Patient abandonment is defined as the unilateral withdrawal by a physician from a patient's care without first formally transferring that care to another qualified physician who is acceptable to the patient. Abandonment is not only ethically problematic but also a defining act of unprofessional conduct (Crausman, 2004). Patients must also always have access to services in emergency circumstances. Providers must act in the best interest of the patient and their basic obligation is to do no harm and work for the public’s wellbeing. A physician shall always keep in mind the obligation of preserving human life.
Moreover, it does not abide by stewardship because the surgeon is taking advantage of being a doctor to conceal the truth. Consequently, the morally correct decision would be the option (a) because it abides by the principles of veracity and informed consent as the responsibility of disclosing the truth to the patient is fulfilled. Moreover, considering the rationality and stewardship, it will set an example for all the doctors that incomplete disclosure of information to the patient is unacceptable and the doctors should not take advantage of their importance in the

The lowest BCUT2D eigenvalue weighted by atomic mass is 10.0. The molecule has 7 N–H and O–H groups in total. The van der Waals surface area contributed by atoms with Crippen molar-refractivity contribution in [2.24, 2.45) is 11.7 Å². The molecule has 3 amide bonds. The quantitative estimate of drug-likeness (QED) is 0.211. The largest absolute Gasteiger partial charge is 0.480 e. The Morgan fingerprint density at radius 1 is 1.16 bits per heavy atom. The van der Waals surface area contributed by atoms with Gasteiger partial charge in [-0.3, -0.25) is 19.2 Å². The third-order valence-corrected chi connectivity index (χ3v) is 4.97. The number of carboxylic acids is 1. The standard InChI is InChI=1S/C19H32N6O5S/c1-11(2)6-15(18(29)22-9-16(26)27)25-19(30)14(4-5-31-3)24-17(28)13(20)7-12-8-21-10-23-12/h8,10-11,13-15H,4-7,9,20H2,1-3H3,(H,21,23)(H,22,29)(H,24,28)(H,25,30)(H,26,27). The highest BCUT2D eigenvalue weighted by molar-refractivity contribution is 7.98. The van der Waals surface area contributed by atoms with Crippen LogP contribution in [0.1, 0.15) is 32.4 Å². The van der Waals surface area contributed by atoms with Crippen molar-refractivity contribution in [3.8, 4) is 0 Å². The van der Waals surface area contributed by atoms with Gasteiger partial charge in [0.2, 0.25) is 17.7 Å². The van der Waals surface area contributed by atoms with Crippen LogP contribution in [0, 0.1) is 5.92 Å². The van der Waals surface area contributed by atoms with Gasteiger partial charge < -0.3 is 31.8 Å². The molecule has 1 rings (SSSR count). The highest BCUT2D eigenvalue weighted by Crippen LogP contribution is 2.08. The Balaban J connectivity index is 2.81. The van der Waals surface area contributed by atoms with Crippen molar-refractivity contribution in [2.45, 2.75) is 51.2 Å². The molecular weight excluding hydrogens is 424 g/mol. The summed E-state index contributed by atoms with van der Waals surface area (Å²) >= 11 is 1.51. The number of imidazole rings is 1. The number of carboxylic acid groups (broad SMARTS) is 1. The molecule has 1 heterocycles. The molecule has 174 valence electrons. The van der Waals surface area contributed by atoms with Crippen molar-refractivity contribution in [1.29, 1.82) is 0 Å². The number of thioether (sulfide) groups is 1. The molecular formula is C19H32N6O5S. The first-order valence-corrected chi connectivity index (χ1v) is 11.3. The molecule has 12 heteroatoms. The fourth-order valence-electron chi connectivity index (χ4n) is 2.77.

The apparent conflict between these beliefs arises from the fact that death may constitute the ultimate pain relief. Certain caveats attach to both beliefs. For example, killing in self-defense or to save others’ lives is acceptable, (1) and inflicting pain through medical interventions in order to cure or restore function is also acceptable. (2) In general, however, both beliefs dispose me, as Peirce would put it, (3) to distinct plans or habits of action: avoidance of killing and provision of pain relief. In health care, the commitment never to kill implies that euthanasia is wrong, and the commitment to alleviate pain demands actions that may hasten the dying process.